George Little: A deer’s nose knows
The State Journal-Register
It’s been said that the average deer hunter will never see a 140-inch buck in his or her hunting lifetime, let alone hang one over the fireplace.
There are several reasons for that, not the least of which is the woods are not full of them. Besides that, they can hear and see us, even when we think we’re being still, and most of all, they can smell us.
It’s been estimated that a deer’s sense of smell is 100 times greater than ours and nearly 11/3 times as sensitive as a dog’s.
Tests indicate that deer can pick up human scent 10 days after someone has been in the area. Even the unseemly odors in the deer-cabin loft don’t hang around with the windows open.
According to IMBMonsterBucks.com, deer can smell approaching danger from several hundred yards away — long before they see or hear you. If you don’t believe hunting with your face into the wind makes a difference, think again.
There is a dizzying array of deer hunting products developed to block human scent, mask it or cover it up with a stronger scent. The goal is to keep Mr. Big from picking us out of the olfactory stimuli he receives every minute of every day. Many of those products work to some degree. Some manufacturers claim that if you follow their scent-elimination program to the letter, you can eliminate your scent entirely.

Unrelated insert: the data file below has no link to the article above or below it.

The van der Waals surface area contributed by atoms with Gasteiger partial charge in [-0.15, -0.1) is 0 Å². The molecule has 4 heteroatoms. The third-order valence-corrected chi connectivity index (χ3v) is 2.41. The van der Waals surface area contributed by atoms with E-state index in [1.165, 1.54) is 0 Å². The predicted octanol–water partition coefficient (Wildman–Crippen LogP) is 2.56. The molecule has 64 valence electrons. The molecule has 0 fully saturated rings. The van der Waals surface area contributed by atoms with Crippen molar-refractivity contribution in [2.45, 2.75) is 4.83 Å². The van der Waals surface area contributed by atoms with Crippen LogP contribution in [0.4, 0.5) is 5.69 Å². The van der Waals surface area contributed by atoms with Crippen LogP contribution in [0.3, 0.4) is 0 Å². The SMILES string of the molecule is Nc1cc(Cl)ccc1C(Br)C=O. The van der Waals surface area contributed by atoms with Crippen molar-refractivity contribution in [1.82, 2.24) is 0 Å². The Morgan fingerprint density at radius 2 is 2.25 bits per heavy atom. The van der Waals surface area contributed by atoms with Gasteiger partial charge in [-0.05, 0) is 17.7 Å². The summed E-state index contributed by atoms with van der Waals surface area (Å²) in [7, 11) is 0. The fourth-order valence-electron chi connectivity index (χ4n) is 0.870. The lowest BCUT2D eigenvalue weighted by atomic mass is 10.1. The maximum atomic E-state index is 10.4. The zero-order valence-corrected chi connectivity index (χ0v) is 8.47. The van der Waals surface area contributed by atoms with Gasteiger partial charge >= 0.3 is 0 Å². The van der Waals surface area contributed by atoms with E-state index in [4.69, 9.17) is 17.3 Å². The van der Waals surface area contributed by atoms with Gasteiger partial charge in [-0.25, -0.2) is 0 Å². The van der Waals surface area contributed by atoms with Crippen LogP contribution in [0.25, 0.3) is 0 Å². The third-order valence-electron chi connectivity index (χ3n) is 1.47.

Cover scents, mixtures designed to cover up the human scent with a stronger scent, have gained popularity. Using some of his hunting buddies and setting up a complicated trial, Scott Bestul of Field & Stream magazine tested some of these products using a police dog to see how fast the dog could find someone wearing a cover scent.
Ike the K-9 cop found the person using no scent at all in six seconds. It took him a longer to find the person using the Pine and Earth cover scent. Ike nailed this person, who “smelled like a conifer forest,” in 25 seconds.
The two most effective cover scents, in terms of the amount of time it took Ike to find the person wearing them, were Acorn and Skunk. In each case, it took Ike just 45 seconds to find the “hunter” whose scent was supposedly hidden under those cover-ups.
This of course begs the question: How much do you really want a big deer? If you’ve ever been sprayed by a skunk — or worse yet, had one unload on your bird dog and then had to ride all the way home with your pungent pal in the back seat — the answer might be, “Not bad enough.”
Think about it this way. Is it worth it to have that skunky ambience following you around for several days when Mr. Big is going to figure it out in about 30 seconds anyway and hightail it in the other direction?